Anyway, I’ve rambled on quite a bit for my blog post, but I am hoping that more women will take up the challenge and sew for themselves, especially if you can’t ever find anything in the shops that you like, or that fit well, like me. I feel far more beautiful in clothes that fit me that ones that I am awkwardly pulling down or hitching up because they are store bought and the proportions are not right for me. I hope by the end of the week you will feel inspired to give sewing for yourself a go!

Thanks for reading along,




Here goes nothing...I'm a hypocrite. That's all there is to it, really. I am great at playing cheerleader and encouraging women to sew for themselves, but I rarely sew for myself, and when I do you never see pictures here. This whole month the women of Pattern Revolution have been inspiring us with their brave and candid posts for the Beautiful Campaign. I knew before the month was out that I would have to step up. Robin Hill here. Stepping out. Yikes. This is scary. 

 I'm going to wear a mask. It will make it easier. No, really. I am. 

If you're wondering about the real reason for the Cheshire Cat face paint, it was for a Mad Hatter costume tea party hosted by Les Elephants High Society of Do-Gooders and Tea Drinkers. For some reason, it was easier for me to ease into the idea of a blog post featuring ME knowing I would be in costume. So, today we're talking about dressing for your shape. I am an apple shape. That basically means I carry the majority of my weight around my middle...and there's a lot there, which is why I rarely sew for or photograph myself. 

So, if you're an apple like me, you'll want to distract people away from your midsection and draw attention to other features. I decided on the Jocole Crossover Dress  (50% off today 5/27/15!). I made in knits I got from BWD Fabrics, a new- to- me fabric shop I was giving a try. I wasn't disappointed- price, shipping, and quality were all good. I had originally chosen this print for my dress, but chickened out and went with the safe solid purple because I didn't want my dress to really scream HEY LOOK AT ME!!!  Plus, I figured if I am spending the time sewing for me, I should make something I would want to wear again, so I reserved the bright stripes just for my accessories.  

The Jocole Crossover is pretty ideal for an apple shape. First, it's made from knit, so it's pretty forgiving. It's got a great V neckline that draws attention away from your waist (or lack thereof) and accentuates the bust. It has an empire bodice and aline skirt, both good features for apple shapes. You might notice my skirt doesn't look very aline though; that's because  I modified it to make it more full. This was a mistake. I was all worried about the original skirt being too clingy, but my mod actually ended up accentuating the midsection more with the gathers. Boo. It's Jocole. Trust the pattern. Lesson learned.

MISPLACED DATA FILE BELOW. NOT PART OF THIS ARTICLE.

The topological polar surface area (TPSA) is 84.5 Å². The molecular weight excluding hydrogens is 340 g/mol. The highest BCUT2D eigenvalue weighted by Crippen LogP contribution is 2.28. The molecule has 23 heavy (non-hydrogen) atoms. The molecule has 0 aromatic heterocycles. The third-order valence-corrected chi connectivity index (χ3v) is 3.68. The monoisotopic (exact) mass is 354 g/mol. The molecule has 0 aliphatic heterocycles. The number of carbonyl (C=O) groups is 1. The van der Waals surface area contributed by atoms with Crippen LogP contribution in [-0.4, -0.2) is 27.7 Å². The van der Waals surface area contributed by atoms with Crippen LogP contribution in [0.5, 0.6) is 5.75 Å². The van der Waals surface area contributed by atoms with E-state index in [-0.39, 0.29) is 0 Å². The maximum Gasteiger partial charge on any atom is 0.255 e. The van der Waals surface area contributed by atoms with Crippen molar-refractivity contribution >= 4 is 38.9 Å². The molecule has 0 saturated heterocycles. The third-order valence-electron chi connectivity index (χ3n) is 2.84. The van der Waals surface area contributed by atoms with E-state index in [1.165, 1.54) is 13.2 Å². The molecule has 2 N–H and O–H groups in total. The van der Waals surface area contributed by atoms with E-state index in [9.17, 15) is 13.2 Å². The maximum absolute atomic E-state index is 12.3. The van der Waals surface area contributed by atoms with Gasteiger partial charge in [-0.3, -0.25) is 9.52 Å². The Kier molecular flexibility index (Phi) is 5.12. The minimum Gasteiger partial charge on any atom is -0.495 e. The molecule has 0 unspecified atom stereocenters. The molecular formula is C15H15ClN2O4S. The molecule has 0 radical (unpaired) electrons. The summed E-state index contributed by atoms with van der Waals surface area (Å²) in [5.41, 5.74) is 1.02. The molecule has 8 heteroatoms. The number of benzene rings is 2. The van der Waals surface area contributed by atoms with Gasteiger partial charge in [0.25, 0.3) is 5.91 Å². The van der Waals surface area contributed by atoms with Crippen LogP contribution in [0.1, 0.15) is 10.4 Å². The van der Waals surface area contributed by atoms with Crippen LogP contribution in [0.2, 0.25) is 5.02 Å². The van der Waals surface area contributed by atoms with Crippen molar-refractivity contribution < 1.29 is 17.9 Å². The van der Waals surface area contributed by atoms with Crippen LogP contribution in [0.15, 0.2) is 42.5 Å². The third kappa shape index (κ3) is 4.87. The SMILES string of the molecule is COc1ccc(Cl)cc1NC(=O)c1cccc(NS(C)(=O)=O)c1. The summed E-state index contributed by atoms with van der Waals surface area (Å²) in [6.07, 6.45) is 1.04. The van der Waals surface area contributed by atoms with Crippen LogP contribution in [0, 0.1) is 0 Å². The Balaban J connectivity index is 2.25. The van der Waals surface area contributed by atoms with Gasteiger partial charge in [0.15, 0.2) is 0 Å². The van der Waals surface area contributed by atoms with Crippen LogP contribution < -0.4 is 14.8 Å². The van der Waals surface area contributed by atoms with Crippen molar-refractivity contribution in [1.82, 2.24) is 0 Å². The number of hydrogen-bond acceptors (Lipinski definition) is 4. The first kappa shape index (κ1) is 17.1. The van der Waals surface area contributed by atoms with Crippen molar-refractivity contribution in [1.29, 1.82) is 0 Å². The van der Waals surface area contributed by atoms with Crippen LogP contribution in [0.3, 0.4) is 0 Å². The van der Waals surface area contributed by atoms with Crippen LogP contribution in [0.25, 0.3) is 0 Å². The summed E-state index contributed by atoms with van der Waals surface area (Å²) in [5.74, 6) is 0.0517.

One thing I learned through this is that dressing for your shape is not necessarily just about the clothes you put on your body. Accessories count in a big way too!  I used my stripe knit for the projects I wanted to really pop. I stitched some of the stripe knit to felt to make my cat ear headband using this free tutorial. I made these free fingerless gloves  because you can't go to a real tea party without gloves!  I chose the Maya Clutch from Little Moo as another small  and functional statement piece, great pattern by the way. I chose it because another sewing blogger recently teased me (ever so sweetly) about never having made pintucks before, and I thought this was the perfect opportunity to try out a new skill. They are easy, look so sweet, and add interest and texture, so if you've never tried them it!  I chose yellow  buttons and a yellow necklace as eye catchers-- just like those crazy big yellow Cheshire Cat eyes. And it's a tea party, I could not resist adding in a little bit of lace.

I've also got to show off these shoes. Hot, right? Goodwill, $3, and they go a long way as a statement piece. When my husband saw them on...let's just say he was distracted. (Or maybe it was shock? I dont' know. I usually only wear Rainbow flip flops, so it was probably shock that was causing him to drool out the side of his mouth.)

Finally, the accessory that was the most extensions.  I kind of want to wear these every day. 

I actually really enjoyed this assignment (thanks Suzanne for pushing me over the ledge). I typically don't put a lot of thought into what I wear. I don't look at myself in the mirror. I don't know my measurements. At my age, I should know what I like stylistically and what looks good on my frame, but it's really a mystery to me and I'm just starting to  uncover the clues. I hope I can start making clothing choices on a daily basis that accentuate my better features. I don't want  continue to make clothing choices based on the thought "well, this wont draw attention to me." I've got to thank my team at PR and a few other sewing friends for always being a source of encouragement, inspiration, and wisdom. Since I thrive on challenge and need people to continually push me out of my comfort zone, leave me a comment and tell me what I should sew next. 

Enter to win a pattern from Jocole, Little Moo, and fabric from BWD Fabrics!